As a teacher in a standard classroom:
a small sight word collection, recognition of sound/letter relationships, and maybe a memorized text was all 'emergent reading or preliteracy' . Most kids it is 3-5. (Preschool- start of of 1st)
'transitional reading' was a large sight word vocabulary and ability to decode unfamiliar words that are CVC/ CVCV/ CVVC (c for consonant and v for vowels), use picture clues, and read beginning readers such as Bob books and/or predictable text. Often reading a few lines at a time. Most kids this is ages 4-6 ( PreK- end of 1st), retell a story heard or read
Then it is often labeled independent readers-- when the child can figure out new words that may or may not follow a pattern from context clues, recognize and use nontypical spelling patterns to decode unfamiliar words, read simple (or complex) chapter books or picture books with lengthier paragraphs or high level vocabulary. Can read most things placed in front of them and able to retell simple plot lines or identify/define new vocabulary. retell reading and give details from text (1st to start of 3rd)
The age to hit independent reader is often 5-8. Most kids have reached it by the end of 2nd grade when it switches to 'reading to learn'-- K-2 is 'learning to read'. Of course, kiddos that are early reader or self-taught often hit these stages earlier. =] Kiddos with reading disabilities (regardless of giftedness or not) or difficulties often hit them later.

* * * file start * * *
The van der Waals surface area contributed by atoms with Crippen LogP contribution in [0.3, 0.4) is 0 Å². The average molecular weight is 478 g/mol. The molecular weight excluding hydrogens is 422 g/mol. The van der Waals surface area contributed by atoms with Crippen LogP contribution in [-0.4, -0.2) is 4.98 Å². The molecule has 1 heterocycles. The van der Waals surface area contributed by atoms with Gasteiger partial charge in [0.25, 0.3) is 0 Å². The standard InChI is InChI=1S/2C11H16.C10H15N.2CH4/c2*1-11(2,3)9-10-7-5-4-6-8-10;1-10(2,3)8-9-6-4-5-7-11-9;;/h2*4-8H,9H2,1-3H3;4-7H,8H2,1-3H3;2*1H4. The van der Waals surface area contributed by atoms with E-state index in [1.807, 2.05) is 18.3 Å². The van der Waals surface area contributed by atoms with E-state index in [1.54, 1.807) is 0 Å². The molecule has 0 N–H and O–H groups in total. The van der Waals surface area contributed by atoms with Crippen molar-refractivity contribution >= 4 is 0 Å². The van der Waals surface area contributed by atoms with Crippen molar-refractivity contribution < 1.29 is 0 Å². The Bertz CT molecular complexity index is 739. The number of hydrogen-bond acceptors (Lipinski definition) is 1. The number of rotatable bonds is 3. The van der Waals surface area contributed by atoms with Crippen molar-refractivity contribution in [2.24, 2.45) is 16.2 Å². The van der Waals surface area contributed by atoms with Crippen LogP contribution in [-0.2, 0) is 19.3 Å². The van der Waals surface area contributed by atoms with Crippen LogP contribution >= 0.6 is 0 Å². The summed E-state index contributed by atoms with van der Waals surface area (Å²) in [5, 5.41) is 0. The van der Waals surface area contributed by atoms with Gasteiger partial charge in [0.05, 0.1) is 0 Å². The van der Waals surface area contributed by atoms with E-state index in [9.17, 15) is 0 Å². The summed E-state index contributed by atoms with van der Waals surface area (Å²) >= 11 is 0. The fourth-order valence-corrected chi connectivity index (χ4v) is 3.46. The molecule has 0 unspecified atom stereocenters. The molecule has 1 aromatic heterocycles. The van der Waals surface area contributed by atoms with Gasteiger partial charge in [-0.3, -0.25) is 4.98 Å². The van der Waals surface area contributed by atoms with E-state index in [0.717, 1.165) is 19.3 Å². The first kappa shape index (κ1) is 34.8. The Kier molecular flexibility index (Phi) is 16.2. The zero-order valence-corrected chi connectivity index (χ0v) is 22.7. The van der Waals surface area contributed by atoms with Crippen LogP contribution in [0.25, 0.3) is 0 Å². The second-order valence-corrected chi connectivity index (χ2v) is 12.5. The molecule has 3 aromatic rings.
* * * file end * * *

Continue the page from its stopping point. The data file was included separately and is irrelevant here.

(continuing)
All the stages overlap a bit but that is the general progression regardless of age.
Some kids that seem to be independent but cant move past single sentences stage or that prefer larger print often some maturity or time allow the eyes/brain/attention/ print size and interest level to meet up. But it is not uncommon to have kids that really want to read more, read longer, read smaller text, etc but physically are unable due to visual tracking, eye maturity, attention span, or other developmentally appropriate reasons.
One of the first things we do if a child seems to struggle to read (think 1 st grade-ish 6-7 yr old) is check vision. Sometimes it is just a matter of a vision correction and/or eye maturity. You would be surprised at how many kiddos get picked up for glasses and/or tracking issues at Kindergarten screening!
Edited by KCMichigan - 2/21/13 at 6:05am